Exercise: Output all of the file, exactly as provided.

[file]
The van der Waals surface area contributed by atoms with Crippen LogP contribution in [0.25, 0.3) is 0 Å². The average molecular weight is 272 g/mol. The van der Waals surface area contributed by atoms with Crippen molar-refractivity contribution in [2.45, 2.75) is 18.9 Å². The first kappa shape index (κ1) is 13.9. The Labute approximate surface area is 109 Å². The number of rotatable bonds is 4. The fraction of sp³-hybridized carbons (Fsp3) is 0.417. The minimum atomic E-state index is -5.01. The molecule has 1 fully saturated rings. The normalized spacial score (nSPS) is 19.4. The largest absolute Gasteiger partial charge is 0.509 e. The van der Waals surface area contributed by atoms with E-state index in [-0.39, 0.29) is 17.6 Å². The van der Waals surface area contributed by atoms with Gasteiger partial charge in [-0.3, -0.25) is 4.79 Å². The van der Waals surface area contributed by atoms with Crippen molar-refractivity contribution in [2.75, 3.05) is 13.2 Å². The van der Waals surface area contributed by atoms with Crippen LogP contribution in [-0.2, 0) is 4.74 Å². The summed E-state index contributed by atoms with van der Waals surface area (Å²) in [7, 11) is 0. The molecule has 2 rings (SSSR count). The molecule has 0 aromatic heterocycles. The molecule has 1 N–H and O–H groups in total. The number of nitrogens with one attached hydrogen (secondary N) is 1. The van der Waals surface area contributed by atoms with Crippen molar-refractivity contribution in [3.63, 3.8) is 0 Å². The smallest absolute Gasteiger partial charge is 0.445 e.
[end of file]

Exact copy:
The van der Waals surface area contributed by atoms with Crippen LogP contribution in [0.25, 0.3) is 0 Å². The average molecular weight is 272 g/mol. The van der Waals surface area contributed by atoms with Crippen molar-refractivity contribution in [2.45, 2.75) is 18.9 Å². The first kappa shape index (κ1) is 13.9. The Labute approximate surface area is 109 Å². The number of rotatable bonds is 4. The fraction of sp³-hybridized carbons (Fsp3) is 0.417. The minimum atomic E-state index is -5.01. The molecule has 1 fully saturated rings. The normalized spacial score (nSPS) is 19.4. The largest absolute Gasteiger partial charge is 0.509 e. The van der Waals surface area contributed by atoms with E-state index in [-0.39, 0.29) is 17.6 Å². The van der Waals surface area contributed by atoms with Gasteiger partial charge in [-0.3, -0.25) is 4.79 Å². The van der Waals surface area contributed by atoms with Crippen molar-refractivity contribution in [2.75, 3.05) is 13.2 Å². The van der Waals surface area contributed by atoms with Crippen LogP contribution in [-0.2, 0) is 4.74 Å². The summed E-state index contributed by atoms with van der Waals surface area (Å²) in [7, 11) is 0. The molecule has 2 rings (SSSR count). The molecule has 0 aromatic heterocycles. The molecule has 1 N–H and O–H groups in total. The number of nitrogens with one attached hydrogen (secondary N) is 1. The van der Waals surface area contributed by atoms with Crippen molar-refractivity contribution in [3.63, 3.8) is 0 Å². The smallest absolute Gasteiger partial charge is 0.445 e.